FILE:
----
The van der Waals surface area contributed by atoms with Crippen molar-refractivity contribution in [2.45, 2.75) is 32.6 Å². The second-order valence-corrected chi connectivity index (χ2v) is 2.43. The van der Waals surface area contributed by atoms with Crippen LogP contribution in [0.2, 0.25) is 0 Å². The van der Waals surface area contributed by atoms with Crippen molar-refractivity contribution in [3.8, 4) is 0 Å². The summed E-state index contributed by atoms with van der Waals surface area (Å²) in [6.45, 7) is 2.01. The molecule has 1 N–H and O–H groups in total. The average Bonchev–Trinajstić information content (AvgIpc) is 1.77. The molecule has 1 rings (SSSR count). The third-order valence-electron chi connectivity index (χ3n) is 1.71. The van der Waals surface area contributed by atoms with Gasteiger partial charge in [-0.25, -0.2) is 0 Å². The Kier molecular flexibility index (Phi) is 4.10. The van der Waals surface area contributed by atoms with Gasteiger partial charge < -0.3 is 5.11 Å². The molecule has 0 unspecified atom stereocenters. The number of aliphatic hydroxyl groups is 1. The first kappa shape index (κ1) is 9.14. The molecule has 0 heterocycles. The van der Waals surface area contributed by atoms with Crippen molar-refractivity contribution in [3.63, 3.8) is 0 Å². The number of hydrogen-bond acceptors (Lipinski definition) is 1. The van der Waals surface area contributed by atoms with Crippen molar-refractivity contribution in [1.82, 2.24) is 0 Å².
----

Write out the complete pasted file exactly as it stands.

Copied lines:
The van der Waals surface area contributed by atoms with Crippen molar-refractivity contribution in [2.45, 2.75) is 32.6 Å². The second-order valence-corrected chi connectivity index (χ2v) is 2.43. The van der Waals surface area contributed by atoms with Crippen LogP contribution in [0.2, 0.25) is 0 Å². The van der Waals surface area contributed by atoms with Crippen molar-refractivity contribution in [3.8, 4) is 0 Å². The summed E-state index contributed by atoms with van der Waals surface area (Å²) in [6.45, 7) is 2.01. The molecule has 1 N–H and O–H groups in total. The average Bonchev–Trinajstić information content (AvgIpc) is 1.77. The molecule has 1 rings (SSSR count). The third-order valence-electron chi connectivity index (χ3n) is 1.71. The van der Waals surface area contributed by atoms with Gasteiger partial charge in [-0.25, -0.2) is 0 Å². The Kier molecular flexibility index (Phi) is 4.10. The van der Waals surface area contributed by atoms with Gasteiger partial charge < -0.3 is 5.11 Å². The molecule has 0 unspecified atom stereocenters. The number of aliphatic hydroxyl groups is 1. The first kappa shape index (κ1) is 9.14. The molecule has 0 heterocycles. The van der Waals surface area contributed by atoms with Crippen molar-refractivity contribution in [3.63, 3.8) is 0 Å². The number of hydrogen-bond acceptors (Lipinski definition) is 1. The van der Waals surface area contributed by atoms with Crippen molar-refractivity contribution in [1.82, 2.24) is 0 Å².